FARM FACTS: Protecting livestock from winter weather
By Will Stallard , U.K. Extension Agent for Agriculture
Providing sufficient water, ample high-quality feed and weather protection are the three most important things you can do to protect livestock from cold stresses this winter. Cold stress reduces livestock productivity including rate of gain and milk production.
Pay special attention to very young and very old animals that might be less able to tolerate temperature extremes and have weak immune systems.
Dehydration and hypothermia are the two most likely livestock life-threatening conditions for livestock in cold weather. Animals usually tend to drink less water in severely cold conditions, increasing the risk of dehydration. Many animals, especially young ones, might not know how or be able to break through ice to reach water.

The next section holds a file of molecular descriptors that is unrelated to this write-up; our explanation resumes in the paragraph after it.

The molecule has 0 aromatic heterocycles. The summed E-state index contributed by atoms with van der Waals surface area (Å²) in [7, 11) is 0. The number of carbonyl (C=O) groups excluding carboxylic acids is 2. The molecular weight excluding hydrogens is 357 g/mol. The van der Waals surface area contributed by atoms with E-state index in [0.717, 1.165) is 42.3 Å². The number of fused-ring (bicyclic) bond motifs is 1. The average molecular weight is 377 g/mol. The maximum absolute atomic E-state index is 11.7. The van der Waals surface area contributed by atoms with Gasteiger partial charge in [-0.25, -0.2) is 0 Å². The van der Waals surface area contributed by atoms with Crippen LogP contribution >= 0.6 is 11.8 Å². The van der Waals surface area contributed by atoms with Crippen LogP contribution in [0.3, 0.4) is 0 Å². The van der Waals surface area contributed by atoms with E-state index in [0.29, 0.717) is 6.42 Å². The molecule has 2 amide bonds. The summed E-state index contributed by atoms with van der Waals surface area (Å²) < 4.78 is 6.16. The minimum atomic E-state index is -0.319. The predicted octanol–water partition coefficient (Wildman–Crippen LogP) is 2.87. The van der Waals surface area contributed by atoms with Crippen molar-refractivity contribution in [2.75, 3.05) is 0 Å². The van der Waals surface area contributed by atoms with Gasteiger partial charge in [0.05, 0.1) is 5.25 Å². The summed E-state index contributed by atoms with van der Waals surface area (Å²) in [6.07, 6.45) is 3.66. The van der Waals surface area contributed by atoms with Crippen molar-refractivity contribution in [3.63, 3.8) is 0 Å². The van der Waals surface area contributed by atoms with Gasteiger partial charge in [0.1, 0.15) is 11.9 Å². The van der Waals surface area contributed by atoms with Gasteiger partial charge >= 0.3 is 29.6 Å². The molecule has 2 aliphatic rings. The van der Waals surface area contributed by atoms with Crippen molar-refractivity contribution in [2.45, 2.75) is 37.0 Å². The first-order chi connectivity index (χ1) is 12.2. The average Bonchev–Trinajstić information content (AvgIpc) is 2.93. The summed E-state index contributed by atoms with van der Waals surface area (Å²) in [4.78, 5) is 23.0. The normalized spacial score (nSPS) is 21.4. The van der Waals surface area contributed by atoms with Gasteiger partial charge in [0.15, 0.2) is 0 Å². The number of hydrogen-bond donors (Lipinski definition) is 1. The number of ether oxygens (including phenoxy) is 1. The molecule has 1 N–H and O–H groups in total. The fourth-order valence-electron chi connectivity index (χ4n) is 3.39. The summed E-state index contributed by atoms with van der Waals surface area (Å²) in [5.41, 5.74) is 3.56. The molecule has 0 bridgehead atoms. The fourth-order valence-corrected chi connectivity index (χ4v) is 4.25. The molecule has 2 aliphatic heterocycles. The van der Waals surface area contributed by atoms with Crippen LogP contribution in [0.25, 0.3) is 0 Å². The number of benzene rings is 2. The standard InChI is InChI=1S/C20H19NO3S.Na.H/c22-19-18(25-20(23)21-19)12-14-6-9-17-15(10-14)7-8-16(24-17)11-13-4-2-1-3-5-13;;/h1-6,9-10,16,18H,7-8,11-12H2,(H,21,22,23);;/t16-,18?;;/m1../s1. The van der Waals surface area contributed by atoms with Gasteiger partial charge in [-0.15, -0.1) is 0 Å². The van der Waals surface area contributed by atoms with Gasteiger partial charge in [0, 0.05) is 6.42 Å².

Be sure your livestock always have plenty of clean water in liquid form. Frozen water and snow won’t provide what the livestock need. Dirty water is a host for disease organisms.
The amount of water needed daily varies based on the temperature and animals size, if they are in lactation, and feed intake. Generally, horses will need 10 to12 gallons of water per day; cows- 10 to12 gallons, and sheep and goats, 3 to4 gallons/day.
Livestock produce body heat through forage digestion, which produces heat while releasing energy to the animal. Good quality grass hay or alfalfa grass hay are the best source of total digestible nutrients for cold weather. Feeding some grain also provides extra energy to maintain body temperature.
Finally, it’s important to provide some sort of protection for livestock because wet conditions and wind chill add to animal cold stress. Windbreaks provide protection for livestock, especially young animals. For many farms, a cedar thicket or a wooded valley makes a sufficient windbreak and warmer spot for your livestock.
Use good common sense management and make sure your livestock have plenty of water, extra feed, and protection from the wind, cold and wet weather.